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Chaumet is a Parisian jeweler and watchmaker founded in 1780 and continuing today as part of LVMH

Early History

Chaumet was founded in Paris in 1780 by Marie-Etienne Nitot. He served the Parisian nobility, including Napoleon and his wives, Joséphine de Beauharnais and Marie Louise, including producing the coronation jewels for the future Emperor.

After Marie-Étienne Nitot died in 1809, his son François Regnault Nitot took over the family firm. He would take the firm to new heights, influencing the nobility of Europe as he traveled with the French aristocrats. In about 1811, Nitot produced a set of bracelets for Joséphine de Beauharnais to give to her daughter in law, Princess Augusta of Bavaria. One featured a manual calendar while the other had a small functional watch. This is widely considered to be the world's first wristwatch, and became a trend with ladies across Europe in the 19th century.

After Napoleon's defeat, Nitot turned the firm over to his shop foreman, Jean Baptiste Fossin. Along with his son, Jules, Fossin continued the tradition until the establishment of the Second Republic, when his former chef d’atelier, Jean-Valentin Morel, took over. The business, now focused on the UK market, passed to Morel's heirs.

House of Chaumet

Joseph Chaumet married Marie Morel in 1885 and renamed the firm in his family name. He established a fashionable showroom at Place Vendôme in Paris in 1907, which remains the firm's home to this day. The business passed to Marcel Chaumet in 1928 but was shut down in 1934 during the Great Depression.

Chaumet reopened after World War II and the next generation began to take control. In 1958, Jacques and Pierre Chaumet took over as executive directors. The brothers took the firm to new heights in the 1970s, acting as diplomats as well as jewelers and expanding to international markets.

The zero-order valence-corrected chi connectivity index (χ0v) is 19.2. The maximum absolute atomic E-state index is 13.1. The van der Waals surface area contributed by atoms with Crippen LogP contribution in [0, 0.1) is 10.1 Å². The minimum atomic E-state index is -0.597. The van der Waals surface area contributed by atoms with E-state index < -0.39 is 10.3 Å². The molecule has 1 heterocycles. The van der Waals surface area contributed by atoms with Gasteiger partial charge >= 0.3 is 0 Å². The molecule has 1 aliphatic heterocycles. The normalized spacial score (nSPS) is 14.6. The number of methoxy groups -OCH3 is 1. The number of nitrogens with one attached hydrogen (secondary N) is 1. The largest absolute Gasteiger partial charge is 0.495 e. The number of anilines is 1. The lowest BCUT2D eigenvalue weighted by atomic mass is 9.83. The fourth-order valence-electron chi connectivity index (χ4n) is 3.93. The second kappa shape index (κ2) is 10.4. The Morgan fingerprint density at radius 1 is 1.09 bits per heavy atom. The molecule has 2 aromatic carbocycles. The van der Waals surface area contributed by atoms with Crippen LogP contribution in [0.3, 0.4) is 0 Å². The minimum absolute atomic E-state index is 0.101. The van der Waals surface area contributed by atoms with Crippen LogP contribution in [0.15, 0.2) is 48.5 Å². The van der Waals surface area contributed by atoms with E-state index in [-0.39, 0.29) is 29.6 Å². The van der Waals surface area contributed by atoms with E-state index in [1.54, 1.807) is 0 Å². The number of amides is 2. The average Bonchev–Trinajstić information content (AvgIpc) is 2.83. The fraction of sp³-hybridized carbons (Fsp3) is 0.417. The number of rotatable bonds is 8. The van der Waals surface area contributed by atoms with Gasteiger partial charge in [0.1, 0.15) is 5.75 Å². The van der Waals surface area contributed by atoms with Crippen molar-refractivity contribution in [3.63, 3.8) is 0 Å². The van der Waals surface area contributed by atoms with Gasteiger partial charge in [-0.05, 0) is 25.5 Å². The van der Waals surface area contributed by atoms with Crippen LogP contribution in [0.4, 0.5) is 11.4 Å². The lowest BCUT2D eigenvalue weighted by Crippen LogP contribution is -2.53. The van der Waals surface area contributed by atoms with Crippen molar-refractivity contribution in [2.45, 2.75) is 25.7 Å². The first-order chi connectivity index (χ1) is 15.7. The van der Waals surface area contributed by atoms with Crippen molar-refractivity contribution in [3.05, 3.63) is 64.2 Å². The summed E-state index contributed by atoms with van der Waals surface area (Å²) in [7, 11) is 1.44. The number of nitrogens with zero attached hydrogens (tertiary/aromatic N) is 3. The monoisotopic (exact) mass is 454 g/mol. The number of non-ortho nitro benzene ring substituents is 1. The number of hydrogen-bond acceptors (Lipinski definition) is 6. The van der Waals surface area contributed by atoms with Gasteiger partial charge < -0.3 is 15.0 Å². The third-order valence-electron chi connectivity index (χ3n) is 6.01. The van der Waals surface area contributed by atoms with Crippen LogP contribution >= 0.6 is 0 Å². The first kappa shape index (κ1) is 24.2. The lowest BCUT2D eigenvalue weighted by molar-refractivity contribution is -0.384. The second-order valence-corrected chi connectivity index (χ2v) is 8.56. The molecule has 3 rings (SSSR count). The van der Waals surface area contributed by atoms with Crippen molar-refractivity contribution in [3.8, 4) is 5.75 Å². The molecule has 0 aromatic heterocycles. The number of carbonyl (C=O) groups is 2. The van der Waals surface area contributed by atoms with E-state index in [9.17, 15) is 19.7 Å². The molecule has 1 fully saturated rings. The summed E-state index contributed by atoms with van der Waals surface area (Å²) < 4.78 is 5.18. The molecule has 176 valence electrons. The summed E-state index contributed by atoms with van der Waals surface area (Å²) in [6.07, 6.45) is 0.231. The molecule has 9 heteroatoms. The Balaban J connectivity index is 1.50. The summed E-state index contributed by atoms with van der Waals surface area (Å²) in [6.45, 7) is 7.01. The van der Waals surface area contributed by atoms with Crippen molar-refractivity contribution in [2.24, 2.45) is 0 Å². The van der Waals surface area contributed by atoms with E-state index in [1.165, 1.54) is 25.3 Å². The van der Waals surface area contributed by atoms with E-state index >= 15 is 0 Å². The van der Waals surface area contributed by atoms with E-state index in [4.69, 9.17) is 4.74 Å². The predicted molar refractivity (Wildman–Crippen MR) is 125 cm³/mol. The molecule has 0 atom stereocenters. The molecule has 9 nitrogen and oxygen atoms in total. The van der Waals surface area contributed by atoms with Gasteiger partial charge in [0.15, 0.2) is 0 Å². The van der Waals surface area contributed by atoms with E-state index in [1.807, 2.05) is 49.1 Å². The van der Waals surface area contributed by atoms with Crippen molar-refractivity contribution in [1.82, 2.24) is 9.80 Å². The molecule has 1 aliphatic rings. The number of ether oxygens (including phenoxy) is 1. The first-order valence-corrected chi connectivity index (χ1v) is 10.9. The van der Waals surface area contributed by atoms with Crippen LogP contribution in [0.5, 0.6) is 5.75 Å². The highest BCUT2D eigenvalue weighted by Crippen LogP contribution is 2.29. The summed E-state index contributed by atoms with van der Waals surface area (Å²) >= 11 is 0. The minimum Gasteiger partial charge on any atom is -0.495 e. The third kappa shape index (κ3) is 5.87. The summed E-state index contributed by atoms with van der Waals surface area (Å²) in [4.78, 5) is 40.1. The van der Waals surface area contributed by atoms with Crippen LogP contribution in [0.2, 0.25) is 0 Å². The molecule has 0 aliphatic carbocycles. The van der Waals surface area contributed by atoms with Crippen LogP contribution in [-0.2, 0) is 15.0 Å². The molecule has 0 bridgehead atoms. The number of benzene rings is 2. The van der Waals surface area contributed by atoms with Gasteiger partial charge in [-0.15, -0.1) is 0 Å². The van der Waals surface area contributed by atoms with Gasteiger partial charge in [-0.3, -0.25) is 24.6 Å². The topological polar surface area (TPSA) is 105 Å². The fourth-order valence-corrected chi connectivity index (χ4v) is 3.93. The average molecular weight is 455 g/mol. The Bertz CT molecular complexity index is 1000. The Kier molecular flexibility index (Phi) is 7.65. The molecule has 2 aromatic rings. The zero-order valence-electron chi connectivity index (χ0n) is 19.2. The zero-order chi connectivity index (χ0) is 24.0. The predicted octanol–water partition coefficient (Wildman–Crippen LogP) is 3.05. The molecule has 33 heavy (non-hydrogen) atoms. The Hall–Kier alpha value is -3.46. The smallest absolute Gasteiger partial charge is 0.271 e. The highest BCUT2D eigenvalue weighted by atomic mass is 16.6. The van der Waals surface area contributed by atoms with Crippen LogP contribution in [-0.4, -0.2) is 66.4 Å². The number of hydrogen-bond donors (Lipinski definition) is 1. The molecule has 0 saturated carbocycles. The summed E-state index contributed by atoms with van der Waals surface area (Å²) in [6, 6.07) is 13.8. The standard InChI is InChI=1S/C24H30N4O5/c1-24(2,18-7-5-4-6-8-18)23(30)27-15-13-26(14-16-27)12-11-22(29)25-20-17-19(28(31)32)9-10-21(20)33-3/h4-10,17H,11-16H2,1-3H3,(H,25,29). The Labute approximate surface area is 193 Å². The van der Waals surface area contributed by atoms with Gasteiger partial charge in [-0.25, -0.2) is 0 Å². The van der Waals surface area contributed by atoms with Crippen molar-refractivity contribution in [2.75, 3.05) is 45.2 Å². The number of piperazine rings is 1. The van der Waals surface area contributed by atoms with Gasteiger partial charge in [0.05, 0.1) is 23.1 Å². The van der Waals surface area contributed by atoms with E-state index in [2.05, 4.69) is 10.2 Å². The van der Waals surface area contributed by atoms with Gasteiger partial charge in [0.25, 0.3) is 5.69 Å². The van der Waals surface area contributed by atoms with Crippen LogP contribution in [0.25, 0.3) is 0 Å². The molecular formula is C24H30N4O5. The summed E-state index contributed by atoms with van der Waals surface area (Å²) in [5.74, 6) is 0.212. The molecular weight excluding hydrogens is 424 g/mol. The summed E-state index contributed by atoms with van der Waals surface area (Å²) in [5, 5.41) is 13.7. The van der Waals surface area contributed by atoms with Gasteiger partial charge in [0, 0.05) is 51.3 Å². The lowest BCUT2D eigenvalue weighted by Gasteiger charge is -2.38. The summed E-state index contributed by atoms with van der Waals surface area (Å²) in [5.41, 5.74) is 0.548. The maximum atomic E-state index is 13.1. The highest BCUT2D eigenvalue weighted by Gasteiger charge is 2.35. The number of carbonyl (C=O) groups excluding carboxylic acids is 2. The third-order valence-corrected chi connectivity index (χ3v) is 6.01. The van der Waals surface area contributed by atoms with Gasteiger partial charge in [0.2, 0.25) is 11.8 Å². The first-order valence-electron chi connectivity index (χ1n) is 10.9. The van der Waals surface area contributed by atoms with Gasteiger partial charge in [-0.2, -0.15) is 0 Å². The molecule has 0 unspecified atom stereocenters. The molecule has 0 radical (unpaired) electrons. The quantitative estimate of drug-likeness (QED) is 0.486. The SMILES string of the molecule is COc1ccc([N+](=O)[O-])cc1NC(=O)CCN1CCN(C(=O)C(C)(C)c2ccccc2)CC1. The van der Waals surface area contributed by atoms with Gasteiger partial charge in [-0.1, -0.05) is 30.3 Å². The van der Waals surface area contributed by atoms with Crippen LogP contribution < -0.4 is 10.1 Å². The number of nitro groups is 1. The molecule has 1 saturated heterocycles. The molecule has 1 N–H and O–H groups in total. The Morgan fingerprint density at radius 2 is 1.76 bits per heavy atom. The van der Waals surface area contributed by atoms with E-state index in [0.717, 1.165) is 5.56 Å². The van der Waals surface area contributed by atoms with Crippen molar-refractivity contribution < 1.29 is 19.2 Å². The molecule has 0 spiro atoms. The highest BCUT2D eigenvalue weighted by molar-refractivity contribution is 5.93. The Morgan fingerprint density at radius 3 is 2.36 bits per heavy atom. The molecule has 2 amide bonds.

By 1978 a line of watches using the Chaumet name were launched by DeLaneau of Bienne. Designed for women, they featured yellow gold cases, many with inset diamonds. The cases were soft hexagons or octagons or ovals, with bracelets, straps, and link bracelets offered.

An unrelated French brand of watches, Alain Chaumet, was produced by the Société Le Comptoir des Horlogers of Besançon in the 1970s. Chaumet sued the firm and won a judgment against them in 1979, enforcing their trademark.

Chaumet was instrumental in restarting the Breguet brand. The Chaumet brothers acquired the name in the early 1970s, re-launching the company and releasing new watches late in the decade. The watch brand was officially re-launched in 1983.

In the 1980s, the Chaumet brothers focused on diamond investments, which lead the firm to ruin after the 1982 bubble in commodities prices bust. They were arrested in 1987 for fraud and were convicted in 1991.

In 1987, Chaumet and Breguet were acquired by investment group Investcorp. Chaumet was divested to LVMH in 1999 along with Ebel for $460 million. Breguet would go to Swatch Group that same year.

By 1992 Chaumet had introduced "the Ring", a watch with an easily changeable bracelet and a simple circular case. Chaumet's first official appearance at BaselWorld came in 1993 as the company continued to push into watchmaking. The company's exhibits included a minute repeater noted to be entirely handmade with a "sapphire ice" back showing the movement. The company also launched a jumping hour watch for ladies with an "invisible" crystal and the Odysseus split-second chronograph with perpetual calendar and moon phase.

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